Rogers scores 12-year deal to broadcast NHL games in Canada
By Alastair Sharp
TORONTO (Reuters) - Rogers Communications Inc has signed a C$5.2 billion ($4.9 billion) deal to broadcast National Hockey League games in Canada for the next 12 years, elbowing out telecom rival BCE Inc for rights to the country's most popular sport.
The landmark deal, announced on Tuesday, will give Rogers, Canada's largest wireless phone company and a major cable television operator, national rights to NHL games. That includes playoffs games and the Stanley Cup finals, guaranteeing it a trove of popular content it can broadcast across all its platforms.
Rogers has agreed to sub-license some of the games, including playoffs, to the Canadian Broadcasting Corp, the country's public broadcaster, for four years. CBC will keep its highly rated Hockey Night in Canada program, a national institution that it has aired on Saturdays since the 1950s.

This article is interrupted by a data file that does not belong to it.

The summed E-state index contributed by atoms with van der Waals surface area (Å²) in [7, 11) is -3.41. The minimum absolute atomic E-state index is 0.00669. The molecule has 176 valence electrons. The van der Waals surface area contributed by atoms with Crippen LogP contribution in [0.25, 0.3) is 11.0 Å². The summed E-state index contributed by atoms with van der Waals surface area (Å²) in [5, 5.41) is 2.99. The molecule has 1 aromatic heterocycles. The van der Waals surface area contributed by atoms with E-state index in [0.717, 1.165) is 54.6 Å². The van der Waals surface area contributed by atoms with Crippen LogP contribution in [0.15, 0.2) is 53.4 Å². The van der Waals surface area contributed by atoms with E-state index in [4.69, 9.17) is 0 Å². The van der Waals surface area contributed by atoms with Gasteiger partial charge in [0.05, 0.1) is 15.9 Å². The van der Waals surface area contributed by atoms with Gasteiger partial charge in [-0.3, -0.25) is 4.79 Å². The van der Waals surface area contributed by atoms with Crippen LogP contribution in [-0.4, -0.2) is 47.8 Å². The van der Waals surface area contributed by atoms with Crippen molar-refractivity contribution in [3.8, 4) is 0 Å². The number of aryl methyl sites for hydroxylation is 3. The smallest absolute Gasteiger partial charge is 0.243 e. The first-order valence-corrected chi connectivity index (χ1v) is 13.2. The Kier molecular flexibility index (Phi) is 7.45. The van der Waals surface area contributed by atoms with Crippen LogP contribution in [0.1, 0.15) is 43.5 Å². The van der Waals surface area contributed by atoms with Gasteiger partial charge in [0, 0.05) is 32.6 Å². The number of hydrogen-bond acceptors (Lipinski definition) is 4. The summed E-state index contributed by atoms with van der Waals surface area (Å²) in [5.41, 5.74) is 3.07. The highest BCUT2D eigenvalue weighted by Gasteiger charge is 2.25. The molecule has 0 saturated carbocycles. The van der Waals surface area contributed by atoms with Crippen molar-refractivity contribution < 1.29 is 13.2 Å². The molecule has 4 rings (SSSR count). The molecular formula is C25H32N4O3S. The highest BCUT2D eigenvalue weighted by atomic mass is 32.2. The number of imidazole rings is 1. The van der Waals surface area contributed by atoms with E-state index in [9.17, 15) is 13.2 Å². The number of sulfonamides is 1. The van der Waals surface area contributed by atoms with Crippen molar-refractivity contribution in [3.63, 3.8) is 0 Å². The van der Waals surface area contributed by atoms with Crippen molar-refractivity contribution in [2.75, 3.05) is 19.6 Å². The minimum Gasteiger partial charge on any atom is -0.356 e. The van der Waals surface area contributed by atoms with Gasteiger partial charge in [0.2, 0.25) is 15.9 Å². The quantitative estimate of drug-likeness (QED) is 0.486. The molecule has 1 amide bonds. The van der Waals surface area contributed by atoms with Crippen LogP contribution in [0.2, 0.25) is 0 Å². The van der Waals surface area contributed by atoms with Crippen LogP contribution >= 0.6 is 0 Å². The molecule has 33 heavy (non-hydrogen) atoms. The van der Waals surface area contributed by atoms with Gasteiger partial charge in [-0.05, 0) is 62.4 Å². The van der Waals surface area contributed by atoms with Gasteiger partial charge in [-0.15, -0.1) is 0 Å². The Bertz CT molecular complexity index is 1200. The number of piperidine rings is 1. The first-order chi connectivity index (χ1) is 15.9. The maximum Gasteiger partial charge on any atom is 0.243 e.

The deal largely freezes out BCE Inc's The Sports Network (TSN) specialty channel, which has relied heavily on NHL games.
"We are surprised that (BCE's) Bell Media is not part of this deal," Canaccord Genuity analyst Dvai Ghose wrote in a note. "Bell was clearly outbid by Rogers," he said, adding that Rogers will likely resell some rights to Bell, with whom it shares ownership of Toronto's professional hockey and basketball teams.
Rogers has also agreed to sell French-language multimedia rights to Quebecor Inc's TVA network.
The terms of the sub-licensing deals were not disclosed, but Canaccord's Ghose estimated they cover between 60 percent and 80 percent of Rogers' NHL outlay.
The deal gives Rogers rights to show games and other events such as the All-Star Game and the rookie draft on television, radio, online and via mobile devices. Continued...